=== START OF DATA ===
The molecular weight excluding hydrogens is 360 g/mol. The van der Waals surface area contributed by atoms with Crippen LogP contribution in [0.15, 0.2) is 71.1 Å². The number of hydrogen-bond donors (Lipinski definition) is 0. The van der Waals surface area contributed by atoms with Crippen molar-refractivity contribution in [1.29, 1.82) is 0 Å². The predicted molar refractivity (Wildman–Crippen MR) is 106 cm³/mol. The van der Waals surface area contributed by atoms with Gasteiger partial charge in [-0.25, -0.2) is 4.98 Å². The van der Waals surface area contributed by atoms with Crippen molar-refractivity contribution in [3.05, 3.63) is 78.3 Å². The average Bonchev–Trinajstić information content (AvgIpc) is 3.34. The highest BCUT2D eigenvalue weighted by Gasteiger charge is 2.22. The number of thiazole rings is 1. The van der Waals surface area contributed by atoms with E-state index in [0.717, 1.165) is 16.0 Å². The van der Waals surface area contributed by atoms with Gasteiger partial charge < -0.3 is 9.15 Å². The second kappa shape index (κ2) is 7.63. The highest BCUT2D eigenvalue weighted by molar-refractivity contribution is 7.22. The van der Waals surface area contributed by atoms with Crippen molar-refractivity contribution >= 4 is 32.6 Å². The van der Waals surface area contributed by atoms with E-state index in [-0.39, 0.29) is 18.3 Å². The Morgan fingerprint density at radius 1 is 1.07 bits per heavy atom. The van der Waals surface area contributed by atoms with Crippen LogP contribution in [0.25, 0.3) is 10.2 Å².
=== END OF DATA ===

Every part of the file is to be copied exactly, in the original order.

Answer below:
The molecular weight excluding hydrogens is 360 g/mol. The van der Waals surface area contributed by atoms with Crippen LogP contribution in [0.15, 0.2) is 71.1 Å². The number of hydrogen-bond donors (Lipinski definition) is 0. The van der Waals surface area contributed by atoms with Crippen molar-refractivity contribution in [1.29, 1.82) is 0 Å². The predicted molar refractivity (Wildman–Crippen MR) is 106 cm³/mol. The van der Waals surface area contributed by atoms with Gasteiger partial charge in [-0.25, -0.2) is 4.98 Å². The van der Waals surface area contributed by atoms with Crippen molar-refractivity contribution in [3.05, 3.63) is 78.3 Å². The average Bonchev–Trinajstić information content (AvgIpc) is 3.34. The highest BCUT2D eigenvalue weighted by Gasteiger charge is 2.22. The number of thiazole rings is 1. The van der Waals surface area contributed by atoms with E-state index in [0.717, 1.165) is 16.0 Å². The van der Waals surface area contributed by atoms with Gasteiger partial charge < -0.3 is 9.15 Å². The second kappa shape index (κ2) is 7.63. The highest BCUT2D eigenvalue weighted by molar-refractivity contribution is 7.22. The van der Waals surface area contributed by atoms with Crippen molar-refractivity contribution >= 4 is 32.6 Å². The van der Waals surface area contributed by atoms with E-state index in [-0.39, 0.29) is 18.3 Å². The Morgan fingerprint density at radius 1 is 1.07 bits per heavy atom. The van der Waals surface area contributed by atoms with Crippen LogP contribution in [0.25, 0.3) is 10.2 Å².